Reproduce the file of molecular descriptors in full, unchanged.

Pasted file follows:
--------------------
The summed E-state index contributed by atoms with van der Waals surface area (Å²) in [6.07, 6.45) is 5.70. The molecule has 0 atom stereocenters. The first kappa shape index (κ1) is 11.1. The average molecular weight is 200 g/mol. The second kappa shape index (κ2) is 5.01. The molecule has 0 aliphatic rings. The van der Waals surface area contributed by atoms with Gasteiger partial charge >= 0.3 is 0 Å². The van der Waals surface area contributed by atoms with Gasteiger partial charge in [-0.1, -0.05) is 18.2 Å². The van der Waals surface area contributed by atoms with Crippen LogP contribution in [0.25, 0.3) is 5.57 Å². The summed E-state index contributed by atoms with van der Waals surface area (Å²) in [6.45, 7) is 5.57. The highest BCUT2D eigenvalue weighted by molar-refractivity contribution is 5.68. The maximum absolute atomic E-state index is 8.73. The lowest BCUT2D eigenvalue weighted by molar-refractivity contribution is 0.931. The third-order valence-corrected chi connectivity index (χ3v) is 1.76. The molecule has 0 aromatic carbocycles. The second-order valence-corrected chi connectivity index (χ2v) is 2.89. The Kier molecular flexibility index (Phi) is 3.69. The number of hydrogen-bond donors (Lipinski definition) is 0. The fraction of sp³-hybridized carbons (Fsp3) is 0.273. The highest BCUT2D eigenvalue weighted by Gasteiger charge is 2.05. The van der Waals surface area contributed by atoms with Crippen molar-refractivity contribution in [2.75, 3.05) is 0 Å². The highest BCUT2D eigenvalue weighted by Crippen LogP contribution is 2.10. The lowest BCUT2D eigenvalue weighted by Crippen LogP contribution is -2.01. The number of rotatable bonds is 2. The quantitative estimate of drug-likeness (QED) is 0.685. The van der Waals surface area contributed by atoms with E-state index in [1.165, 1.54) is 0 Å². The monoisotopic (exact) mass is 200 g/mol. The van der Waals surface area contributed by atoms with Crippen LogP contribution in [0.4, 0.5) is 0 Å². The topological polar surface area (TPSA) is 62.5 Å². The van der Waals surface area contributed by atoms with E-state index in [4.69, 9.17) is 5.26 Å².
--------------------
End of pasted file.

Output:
The summed E-state index contributed by atoms with van der Waals surface area (Å²) in [6.07, 6.45) is 5.70. The molecule has 0 atom stereocenters. The first kappa shape index (κ1) is 11.1. The average molecular weight is 200 g/mol. The second kappa shape index (κ2) is 5.01. The molecule has 0 aliphatic rings. The van der Waals surface area contributed by atoms with Gasteiger partial charge >= 0.3 is 0 Å². The van der Waals surface area contributed by atoms with Gasteiger partial charge in [-0.1, -0.05) is 18.2 Å². The van der Waals surface area contributed by atoms with Crippen LogP contribution in [0.25, 0.3) is 5.57 Å². The summed E-state index contributed by atoms with van der Waals surface area (Å²) in [6.45, 7) is 5.57. The highest BCUT2D eigenvalue weighted by molar-refractivity contribution is 5.68. The maximum absolute atomic E-state index is 8.73. The lowest BCUT2D eigenvalue weighted by molar-refractivity contribution is 0.931. The third-order valence-corrected chi connectivity index (χ3v) is 1.76. The molecule has 0 aromatic carbocycles. The second-order valence-corrected chi connectivity index (χ2v) is 2.89. The Kier molecular flexibility index (Phi) is 3.69. The number of hydrogen-bond donors (Lipinski definition) is 0. The fraction of sp³-hybridized carbons (Fsp3) is 0.273. The highest BCUT2D eigenvalue weighted by Gasteiger charge is 2.05. The van der Waals surface area contributed by atoms with Crippen molar-refractivity contribution in [2.75, 3.05) is 0 Å². The highest BCUT2D eigenvalue weighted by Crippen LogP contribution is 2.10. The lowest BCUT2D eigenvalue weighted by Crippen LogP contribution is -2.01. The number of rotatable bonds is 2. The quantitative estimate of drug-likeness (QED) is 0.685. The van der Waals surface area contributed by atoms with E-state index in [1.165, 1.54) is 0 Å². The monoisotopic (exact) mass is 200 g/mol. The van der Waals surface area contributed by atoms with Crippen LogP contribution in [0.4, 0.5) is 0 Å². The topological polar surface area (TPSA) is 62.5 Å². The van der Waals surface area contributed by atoms with E-state index in [4.69, 9.17) is 5.26 Å².